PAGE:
~C~ Lucky’s sweet truck hides something with a bit more punch than the original 352 – a 428 Cobra Jet with ported heads, decent cam and a ridgy-didge Holman Moody intake. The 428 sends power through a C6 to a built Dana 60 with a Grizzly locker, custom axles and floating hubs. It’s normally used to ferry dirt bikes around, but at the AFD it was the gathering point (and seating) for Lucky’s friends and family Jason’s XB coupe sports a rare mod – it’s a targa-top.
~D~ The rear windows have been replaced with steel panels, the roof was braced and the chassis has been reinforced with box tubing. The original owner had it done professionally in the mid-80s, and Jason took it off his hands six years ago. Running gear is standard GT stuff, and the bright red paint is nicely balanced by a set of fat hotwires
~E~ We featured Alex Moshopoulos’s ballistic Quicksilver XY in the February 2018 edition of SM. The beast’s neat exterior is hard at work trying to disguise the ’cage and enough boosted 411 Windsor to run well into the 8s!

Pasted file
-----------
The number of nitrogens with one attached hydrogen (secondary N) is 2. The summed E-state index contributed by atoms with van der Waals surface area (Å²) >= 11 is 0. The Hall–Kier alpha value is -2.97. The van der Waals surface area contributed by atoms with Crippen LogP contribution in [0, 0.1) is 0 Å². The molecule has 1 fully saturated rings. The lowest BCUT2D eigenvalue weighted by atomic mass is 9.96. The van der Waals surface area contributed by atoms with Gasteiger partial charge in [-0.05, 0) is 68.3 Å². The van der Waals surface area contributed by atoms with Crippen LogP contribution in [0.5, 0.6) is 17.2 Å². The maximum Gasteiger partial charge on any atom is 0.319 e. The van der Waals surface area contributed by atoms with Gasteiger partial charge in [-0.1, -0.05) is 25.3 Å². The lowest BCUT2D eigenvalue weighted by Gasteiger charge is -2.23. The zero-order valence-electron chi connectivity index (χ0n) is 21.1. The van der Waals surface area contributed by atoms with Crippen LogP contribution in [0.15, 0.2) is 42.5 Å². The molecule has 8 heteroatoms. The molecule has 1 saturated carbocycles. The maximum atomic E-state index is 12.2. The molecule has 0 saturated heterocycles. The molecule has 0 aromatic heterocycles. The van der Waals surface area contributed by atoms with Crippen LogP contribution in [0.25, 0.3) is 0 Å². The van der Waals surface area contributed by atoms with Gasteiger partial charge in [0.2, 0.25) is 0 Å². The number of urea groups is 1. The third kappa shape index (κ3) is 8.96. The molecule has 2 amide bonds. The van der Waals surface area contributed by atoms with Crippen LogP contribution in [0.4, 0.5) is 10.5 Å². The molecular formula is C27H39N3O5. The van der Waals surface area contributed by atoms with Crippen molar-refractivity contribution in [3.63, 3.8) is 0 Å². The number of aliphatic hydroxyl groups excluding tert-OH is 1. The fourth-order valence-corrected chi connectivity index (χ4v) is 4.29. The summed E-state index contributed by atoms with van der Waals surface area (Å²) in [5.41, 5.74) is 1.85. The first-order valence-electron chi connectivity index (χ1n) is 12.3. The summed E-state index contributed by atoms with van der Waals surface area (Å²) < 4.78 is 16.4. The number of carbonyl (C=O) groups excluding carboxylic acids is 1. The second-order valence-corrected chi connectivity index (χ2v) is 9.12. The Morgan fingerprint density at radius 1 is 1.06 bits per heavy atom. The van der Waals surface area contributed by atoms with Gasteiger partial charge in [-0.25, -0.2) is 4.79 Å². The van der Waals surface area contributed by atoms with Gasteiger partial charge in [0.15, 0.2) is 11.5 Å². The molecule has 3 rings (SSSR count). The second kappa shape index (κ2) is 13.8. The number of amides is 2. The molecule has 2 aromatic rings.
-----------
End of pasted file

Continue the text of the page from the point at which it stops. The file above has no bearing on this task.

~A~ Simon Piper’s mad little ’82 Laser is a bit of a handful on the road and at the track. The original motor has been swapped out for a built B6D with Carrillo rods, custom forged pistons, big cams, oversized valves and a lot of port work. A quartet of Kawasaki ZX6R carbs sit on a homemade manifold, but there’s a bigger set ready to go on soon. Simon races it in the Victorian Hillclimb Championship, and took the class win at Geelong Revival last year with a 43sec run
~B~ Deb and Mal Margetts have been showing their immaculate Tickford T3 TS50 at AFD for many years now. Their hard work has resulted in a pile of Best Tickford AU trophies, though it was knocked off the top spot this year by Chazz Hart’s custom TE50. The T is mostly standard aside from the colour-matched Blueprint engine accents, but it’s been detailed to the nth degree